Cornered: The Everyday Experience of US Inner-City Poverty in the Early 21st Century

Collaborative Group

Professor Phillippe Bourgois, Professor Laurie Hart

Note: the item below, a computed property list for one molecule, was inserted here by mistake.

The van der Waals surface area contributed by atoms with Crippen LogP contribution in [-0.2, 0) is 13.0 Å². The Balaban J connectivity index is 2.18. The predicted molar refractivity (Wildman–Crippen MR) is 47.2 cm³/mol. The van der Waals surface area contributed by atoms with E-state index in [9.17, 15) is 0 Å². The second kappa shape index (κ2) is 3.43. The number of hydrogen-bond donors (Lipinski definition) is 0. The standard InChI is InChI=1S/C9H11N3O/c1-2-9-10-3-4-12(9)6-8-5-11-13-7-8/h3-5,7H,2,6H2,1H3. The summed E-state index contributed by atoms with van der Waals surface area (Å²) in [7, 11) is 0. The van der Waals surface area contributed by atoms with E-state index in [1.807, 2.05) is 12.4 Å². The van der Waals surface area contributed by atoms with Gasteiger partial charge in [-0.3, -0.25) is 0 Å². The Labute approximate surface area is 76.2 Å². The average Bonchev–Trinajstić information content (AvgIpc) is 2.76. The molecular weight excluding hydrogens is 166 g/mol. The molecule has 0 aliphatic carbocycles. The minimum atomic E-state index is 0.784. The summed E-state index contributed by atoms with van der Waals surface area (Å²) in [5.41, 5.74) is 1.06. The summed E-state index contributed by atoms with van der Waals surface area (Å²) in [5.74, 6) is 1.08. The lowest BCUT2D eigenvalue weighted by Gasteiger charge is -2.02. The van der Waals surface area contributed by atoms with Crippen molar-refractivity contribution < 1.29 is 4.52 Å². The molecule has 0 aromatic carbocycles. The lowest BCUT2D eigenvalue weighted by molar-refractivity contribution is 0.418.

Bourgois and Hart will co-author a photo-ethnographic book entitled Cornered to render more visible the increasingly distressed new subjectivities imposed on vulnerable, inner-city residents under the specific conditions of 21st century poverty: hyperincarceration, reductions in social services and rising economic inequalities. This collaboration involves two senior anthropologists and two additional project participants (a graduate student in anthropology and a medical student). As a team, all four conducted team-based anthropological participant-observation fieldwork in a violently-policed Puerto Rican immigrant neighborhood in the heart of Philadelphia's former industrial core that is now dominated by open-air narcotics drug corners. They documented everyday survival on a block where two of the team members resided for over three years. The project’s goal is to document the historically toxic landscape of US inner city hypersegregation, poverty, and public/private infrastructural abandonment. The research shows how increasingly limited social services for the poor have been reorganized punitively with the public sector attempting to manage social problems primarily through law enforcement and incarceration. The collaborators followed neighborhood residents in their interactions with state institutions, non-profit agencies, and the legal-private sector. US poverty management is increasingly organized around the ambiguously competing/complementary poles of: 1) law enforcement; and 2) health-related services. The research documents how these forms of governmentality reach inner-city streets, from police raids, prison cells, lawyer’s suites, parole offices, and courtrooms to treatment courts, school counselor offices, disability programs, psychotherapy sessions, medical clinics, and cemeteries. It also reveals the rising human cost of reductions in welfare services and the shift to allocating subsidies through disability payments dependant on medical diagnoses. These policies are increasingly transforming the most vulnerable sector of the unemployed into carceral felons and/or pharmaceutically-dependent pariahs fulfilling a script of violent pathology. Award period: July 1, 2013 - June 30, 2015